In hope of reconciliation, the expelled Jews of Spain to gain citizenship under a new draft bill
500 years after Monarchs, Isabella and Ferdinand, ordered Jews to embrace the Catholic faith or leave the country, Jews have been offered Spanish citizenship in hopes of reconciliation.
After being expelled from Spain in 1492, over three million Sephardic Jews (Jews expelled from Spain), eventually settled, in Israel, France, Turkey, and later on to the U.S. Over a quarter of Sephardic Jews make up Israel's current population.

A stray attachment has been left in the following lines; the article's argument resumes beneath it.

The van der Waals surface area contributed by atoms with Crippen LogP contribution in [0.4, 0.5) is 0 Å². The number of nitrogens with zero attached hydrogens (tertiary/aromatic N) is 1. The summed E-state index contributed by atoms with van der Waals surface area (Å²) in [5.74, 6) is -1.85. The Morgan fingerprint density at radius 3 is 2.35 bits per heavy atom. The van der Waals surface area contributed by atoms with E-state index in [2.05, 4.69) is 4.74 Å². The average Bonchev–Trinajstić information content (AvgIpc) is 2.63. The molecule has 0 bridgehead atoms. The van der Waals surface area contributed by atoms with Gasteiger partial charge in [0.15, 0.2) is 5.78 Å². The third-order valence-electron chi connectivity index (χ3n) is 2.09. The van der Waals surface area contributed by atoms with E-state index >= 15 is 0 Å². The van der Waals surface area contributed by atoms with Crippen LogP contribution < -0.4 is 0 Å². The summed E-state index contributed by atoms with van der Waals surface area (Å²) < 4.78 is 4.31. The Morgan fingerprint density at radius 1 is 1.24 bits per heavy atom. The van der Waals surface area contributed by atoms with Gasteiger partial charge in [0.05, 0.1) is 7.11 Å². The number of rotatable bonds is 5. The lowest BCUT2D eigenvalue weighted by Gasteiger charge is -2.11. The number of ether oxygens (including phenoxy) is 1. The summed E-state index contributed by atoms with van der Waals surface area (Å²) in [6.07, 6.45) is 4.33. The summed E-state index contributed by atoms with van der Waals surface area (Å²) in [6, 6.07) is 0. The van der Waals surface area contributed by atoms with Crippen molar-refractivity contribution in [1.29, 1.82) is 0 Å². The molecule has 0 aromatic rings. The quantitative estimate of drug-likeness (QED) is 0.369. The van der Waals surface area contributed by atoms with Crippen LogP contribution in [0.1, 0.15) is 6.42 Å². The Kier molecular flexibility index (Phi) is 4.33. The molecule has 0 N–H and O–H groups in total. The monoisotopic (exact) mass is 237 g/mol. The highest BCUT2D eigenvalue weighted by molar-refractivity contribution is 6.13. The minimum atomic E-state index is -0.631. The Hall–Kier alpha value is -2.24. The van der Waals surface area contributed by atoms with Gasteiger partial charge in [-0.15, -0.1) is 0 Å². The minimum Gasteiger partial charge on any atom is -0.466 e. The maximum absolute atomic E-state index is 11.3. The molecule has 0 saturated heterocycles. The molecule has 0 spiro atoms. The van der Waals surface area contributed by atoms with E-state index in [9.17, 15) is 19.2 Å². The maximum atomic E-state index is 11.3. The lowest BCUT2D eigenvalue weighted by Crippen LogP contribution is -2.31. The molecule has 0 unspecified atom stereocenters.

Under a new draft bill, those who are able to prove their Sephardic origins will be able to apply for citizenship while keeping their current citizenship. The bill is awaiting approval by the Spanish Parliament. The bill will most likely pass parliament as the majority are in agreement.
According to sources, many Jews have shown interest in the idea. Gaining Spanish citizenship would give Sephardic Jews a European passport allowing them to work in any nation in the EU. The Spanish embassy in Israel has also reported numerous inquiries from interested candidates.
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